Yet this alienation also favored intellectual creativity. Her theoretical texts on Mao Zedong, party, class, and revolutionary theory were written under the “well-founded assumption of my heterodoxy.”  She “rehabilitated the classics of heresy,” above all Luxemburg. “In my head, as in other heads, a ‘left-wing revisionism’ was clearly taking shape.”

For the PCI’s left flank, the mirror image of social democratization in the West was the betrayal of the revolution in the East. The Soviet Union’s foreign policy, defensively focused on securing its existence while avoiding conflict with the United States, prevented new revolutions. While the USSR no longer sought to export the revolution and looked skeptically at Che Guevara’s adventures in the Congo or the US backyard of Bolivia, the PCI was revolutionary in name only: there were postrevolutionary states in the Eastern Bloc and a postrevolutionary party in Italy. Rossanda eventually felt vindicated by the suppression of the coup in Chile in 1973 by the US-backed military — she had visited Chile and had sympathized strongly — given that, unlike with the Cuban Revolution fourteen years prior, now the USSR and China essentially tolerated its suppression.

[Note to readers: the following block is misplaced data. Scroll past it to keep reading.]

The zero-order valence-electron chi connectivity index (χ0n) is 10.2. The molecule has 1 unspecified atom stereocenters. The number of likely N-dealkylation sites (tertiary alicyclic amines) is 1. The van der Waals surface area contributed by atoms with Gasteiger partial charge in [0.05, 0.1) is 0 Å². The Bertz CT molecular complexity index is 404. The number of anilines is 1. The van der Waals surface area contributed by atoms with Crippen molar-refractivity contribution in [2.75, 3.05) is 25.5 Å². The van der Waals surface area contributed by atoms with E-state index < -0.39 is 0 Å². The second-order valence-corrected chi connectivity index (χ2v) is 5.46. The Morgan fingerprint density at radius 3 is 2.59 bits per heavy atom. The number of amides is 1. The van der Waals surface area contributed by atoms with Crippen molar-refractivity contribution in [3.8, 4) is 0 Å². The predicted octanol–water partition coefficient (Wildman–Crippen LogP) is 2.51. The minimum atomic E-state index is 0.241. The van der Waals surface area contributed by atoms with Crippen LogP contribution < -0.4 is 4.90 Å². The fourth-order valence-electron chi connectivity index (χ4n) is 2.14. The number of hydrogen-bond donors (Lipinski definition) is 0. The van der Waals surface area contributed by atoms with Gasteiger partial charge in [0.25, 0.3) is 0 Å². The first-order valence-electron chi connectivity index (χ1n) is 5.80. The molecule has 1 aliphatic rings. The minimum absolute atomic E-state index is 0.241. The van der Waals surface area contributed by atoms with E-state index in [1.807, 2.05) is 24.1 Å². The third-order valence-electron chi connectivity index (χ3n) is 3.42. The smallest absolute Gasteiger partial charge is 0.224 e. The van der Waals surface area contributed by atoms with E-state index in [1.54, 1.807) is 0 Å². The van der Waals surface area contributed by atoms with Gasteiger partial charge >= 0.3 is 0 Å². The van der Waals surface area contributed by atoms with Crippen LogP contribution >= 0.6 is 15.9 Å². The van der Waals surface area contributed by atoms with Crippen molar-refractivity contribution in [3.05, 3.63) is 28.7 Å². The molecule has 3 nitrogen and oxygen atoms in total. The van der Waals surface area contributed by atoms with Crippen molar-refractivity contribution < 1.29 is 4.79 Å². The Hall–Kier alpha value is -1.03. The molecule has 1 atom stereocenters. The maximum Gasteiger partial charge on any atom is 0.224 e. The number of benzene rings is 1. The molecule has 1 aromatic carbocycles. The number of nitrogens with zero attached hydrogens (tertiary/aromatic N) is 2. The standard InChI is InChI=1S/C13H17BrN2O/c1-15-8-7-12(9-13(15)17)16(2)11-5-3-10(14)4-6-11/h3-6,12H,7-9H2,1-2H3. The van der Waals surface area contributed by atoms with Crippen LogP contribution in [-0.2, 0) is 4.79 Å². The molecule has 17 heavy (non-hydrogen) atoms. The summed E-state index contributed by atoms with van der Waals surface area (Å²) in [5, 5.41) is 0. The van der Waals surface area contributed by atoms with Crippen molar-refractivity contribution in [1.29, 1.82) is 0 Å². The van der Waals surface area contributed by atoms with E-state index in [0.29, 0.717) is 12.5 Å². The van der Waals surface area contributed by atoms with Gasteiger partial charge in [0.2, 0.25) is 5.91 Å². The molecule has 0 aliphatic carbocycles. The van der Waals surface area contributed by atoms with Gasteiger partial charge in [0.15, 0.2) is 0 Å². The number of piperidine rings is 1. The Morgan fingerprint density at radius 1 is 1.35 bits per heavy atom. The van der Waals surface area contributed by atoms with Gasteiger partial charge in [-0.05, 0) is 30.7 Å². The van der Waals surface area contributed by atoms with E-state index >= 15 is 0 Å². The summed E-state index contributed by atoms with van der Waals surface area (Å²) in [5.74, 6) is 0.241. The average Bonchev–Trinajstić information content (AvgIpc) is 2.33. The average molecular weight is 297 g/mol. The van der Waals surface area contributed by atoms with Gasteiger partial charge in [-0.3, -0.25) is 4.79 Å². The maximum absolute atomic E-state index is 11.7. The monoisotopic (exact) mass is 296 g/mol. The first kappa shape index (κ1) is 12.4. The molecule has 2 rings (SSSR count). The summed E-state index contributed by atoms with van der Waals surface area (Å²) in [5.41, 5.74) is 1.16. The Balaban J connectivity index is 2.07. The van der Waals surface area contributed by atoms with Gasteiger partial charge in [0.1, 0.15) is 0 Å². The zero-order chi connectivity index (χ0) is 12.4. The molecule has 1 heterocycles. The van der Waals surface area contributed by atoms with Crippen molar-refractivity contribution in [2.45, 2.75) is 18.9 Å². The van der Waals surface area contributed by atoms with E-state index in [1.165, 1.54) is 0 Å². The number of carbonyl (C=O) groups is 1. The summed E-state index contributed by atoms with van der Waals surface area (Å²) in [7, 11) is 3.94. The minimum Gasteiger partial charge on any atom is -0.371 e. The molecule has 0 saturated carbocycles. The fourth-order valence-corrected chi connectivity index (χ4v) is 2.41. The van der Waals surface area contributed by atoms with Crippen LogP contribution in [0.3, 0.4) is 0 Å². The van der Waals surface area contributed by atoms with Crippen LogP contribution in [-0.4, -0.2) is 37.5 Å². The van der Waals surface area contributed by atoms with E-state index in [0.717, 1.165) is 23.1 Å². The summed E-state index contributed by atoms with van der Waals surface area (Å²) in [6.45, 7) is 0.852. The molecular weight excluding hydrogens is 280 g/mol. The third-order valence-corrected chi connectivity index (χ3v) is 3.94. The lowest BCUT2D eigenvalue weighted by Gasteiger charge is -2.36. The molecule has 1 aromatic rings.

Looking back, she wrote in 1977:

The identification of ‘actually existing socialism’ with the anti-imperialist, socialist, anti-capitalist movement in the West . . . dissolved in the 1960s, for several reasons: Due to the increasingly evident great-power role of the USSR; the split that had occurred between . . . the USSR and China; in the wake of China’s changeable foreign policy, which constantly vacillated between self-isolation and advocacy for the isolated countries of the Third World; [and] . . . by [the] disastrous . . . invasion of Czechoslovakia.